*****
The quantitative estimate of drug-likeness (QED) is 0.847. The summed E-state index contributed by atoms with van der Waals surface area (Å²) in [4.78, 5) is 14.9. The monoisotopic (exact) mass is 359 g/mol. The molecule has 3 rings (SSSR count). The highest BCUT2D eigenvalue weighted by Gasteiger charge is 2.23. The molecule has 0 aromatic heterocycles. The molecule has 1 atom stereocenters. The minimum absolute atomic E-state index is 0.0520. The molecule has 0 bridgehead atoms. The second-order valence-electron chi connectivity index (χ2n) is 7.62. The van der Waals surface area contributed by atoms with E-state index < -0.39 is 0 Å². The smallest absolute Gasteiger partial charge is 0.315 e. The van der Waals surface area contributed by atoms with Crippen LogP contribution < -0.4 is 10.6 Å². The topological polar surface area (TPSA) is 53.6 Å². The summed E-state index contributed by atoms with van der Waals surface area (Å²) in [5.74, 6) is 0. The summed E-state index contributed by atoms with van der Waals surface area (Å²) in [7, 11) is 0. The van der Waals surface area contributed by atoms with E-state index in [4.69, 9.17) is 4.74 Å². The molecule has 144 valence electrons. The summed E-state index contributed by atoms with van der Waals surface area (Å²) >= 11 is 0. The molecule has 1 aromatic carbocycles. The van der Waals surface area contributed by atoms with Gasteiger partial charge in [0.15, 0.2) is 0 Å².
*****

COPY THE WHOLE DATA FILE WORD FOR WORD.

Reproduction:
The quantitative estimate of drug-likeness (QED) is 0.847. The summed E-state index contributed by atoms with van der Waals surface area (Å²) in [4.78, 5) is 14.9. The monoisotopic (exact) mass is 359 g/mol. The molecule has 3 rings (SSSR count). The highest BCUT2D eigenvalue weighted by Gasteiger charge is 2.23. The molecule has 0 aromatic heterocycles. The molecule has 1 atom stereocenters. The minimum absolute atomic E-state index is 0.0520. The molecule has 0 bridgehead atoms. The second-order valence-electron chi connectivity index (χ2n) is 7.62. The van der Waals surface area contributed by atoms with E-state index < -0.39 is 0 Å². The smallest absolute Gasteiger partial charge is 0.315 e. The van der Waals surface area contributed by atoms with Crippen LogP contribution < -0.4 is 10.6 Å². The topological polar surface area (TPSA) is 53.6 Å². The summed E-state index contributed by atoms with van der Waals surface area (Å²) in [5.74, 6) is 0. The summed E-state index contributed by atoms with van der Waals surface area (Å²) in [7, 11) is 0. The van der Waals surface area contributed by atoms with E-state index in [4.69, 9.17) is 4.74 Å². The molecule has 144 valence electrons. The summed E-state index contributed by atoms with van der Waals surface area (Å²) >= 11 is 0. The molecule has 1 aromatic carbocycles. The van der Waals surface area contributed by atoms with Gasteiger partial charge in [0.15, 0.2) is 0 Å².